ROME, ITALY — Due to growing inventories of key staples the global agricultural food commodity prices fell in September, according to the Food and Agriculture Organization (FAO) of the United Nations.
The FAO Food Price Index declined 1.4% from August and is now 7.4% below its level during September 2017.
The FAO Cereal Price Index dropped 2.8%, led by maize as expectations of a large crop in the United States pushed export quotations down, the FAO noted.
“International prices of rice and wheat also fell during the month, the latter due primarily to ongoing strong sales and shipments from Russia,” the FAO said.
The FAO Vegetable Oil Price Index posted its eighth consecutive monthly decline, dipping 2.3% to a three-year low.
With its Cereal Supply and Demand Brief, the FAO raised its forecast for this year’s global cereal production to 2.591 billion tonnes, still 2.4% below the record high of 2017.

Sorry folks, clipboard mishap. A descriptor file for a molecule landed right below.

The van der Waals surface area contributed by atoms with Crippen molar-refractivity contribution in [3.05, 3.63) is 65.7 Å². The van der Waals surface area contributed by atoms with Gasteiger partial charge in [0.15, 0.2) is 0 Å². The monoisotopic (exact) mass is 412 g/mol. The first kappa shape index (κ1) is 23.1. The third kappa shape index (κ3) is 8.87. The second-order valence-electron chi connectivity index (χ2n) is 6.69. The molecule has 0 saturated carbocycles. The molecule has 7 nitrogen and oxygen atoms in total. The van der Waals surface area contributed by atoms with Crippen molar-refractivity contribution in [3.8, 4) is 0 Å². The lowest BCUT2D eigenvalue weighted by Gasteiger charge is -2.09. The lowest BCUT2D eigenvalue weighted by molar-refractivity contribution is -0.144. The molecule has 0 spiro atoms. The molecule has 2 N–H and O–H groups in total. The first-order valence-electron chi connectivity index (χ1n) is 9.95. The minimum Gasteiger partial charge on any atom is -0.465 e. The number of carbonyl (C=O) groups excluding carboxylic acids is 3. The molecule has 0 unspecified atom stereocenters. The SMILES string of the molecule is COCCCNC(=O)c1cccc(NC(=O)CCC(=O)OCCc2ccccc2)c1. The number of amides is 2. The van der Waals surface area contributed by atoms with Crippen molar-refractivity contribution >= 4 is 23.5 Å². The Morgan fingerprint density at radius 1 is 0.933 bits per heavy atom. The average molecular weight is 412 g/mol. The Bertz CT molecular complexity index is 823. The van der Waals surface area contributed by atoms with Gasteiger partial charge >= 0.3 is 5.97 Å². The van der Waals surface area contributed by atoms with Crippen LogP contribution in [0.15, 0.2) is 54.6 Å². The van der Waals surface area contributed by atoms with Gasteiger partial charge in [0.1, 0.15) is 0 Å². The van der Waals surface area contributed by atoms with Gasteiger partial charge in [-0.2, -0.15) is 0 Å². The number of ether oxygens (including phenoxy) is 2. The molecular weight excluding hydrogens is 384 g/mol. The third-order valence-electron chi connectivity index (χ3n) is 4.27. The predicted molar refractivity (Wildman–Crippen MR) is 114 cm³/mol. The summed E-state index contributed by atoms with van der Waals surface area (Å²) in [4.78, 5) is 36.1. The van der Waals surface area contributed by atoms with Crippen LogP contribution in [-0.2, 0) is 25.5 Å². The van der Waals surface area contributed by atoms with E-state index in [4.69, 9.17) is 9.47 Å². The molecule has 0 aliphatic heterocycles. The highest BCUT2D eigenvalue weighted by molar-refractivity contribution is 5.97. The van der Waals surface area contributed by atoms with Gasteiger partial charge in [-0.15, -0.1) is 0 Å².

“Reduced rainfall in Australia and Canada are expected to lower wheat yields, which, however, should be offset by higher outputs in Algeria and Russia,” the FAO said. “U.S. maize production is expected to reach its second highest level on record, more than offsetting downward revisions made for Russia. Global rice production is anticipated to rise 1.3%, surpassing last year’s all-time high, spurred by evidence of greater Asian plantings than previously expected, especially in India.”
The FAO expects world cereal utilization to rise to 2.647 billion tonnes in the 2018-19 season, up 1.1% from the estimated level for the previous year.
“Global trade in cereals is expected to approach 417 million tonnes, about 1% less than the record level of the 2017-18 marketing season,” the FAO said. “International trade volumes of wheat and rice are expected to decline, while those for maize to increase.”
World cereal stocks by the close of seasons in 2019 are forecast at 751.3 million tonnes, about 7% below their record-high opening level, with significant decreases of wheat inventories expected in the E.U. and Russia.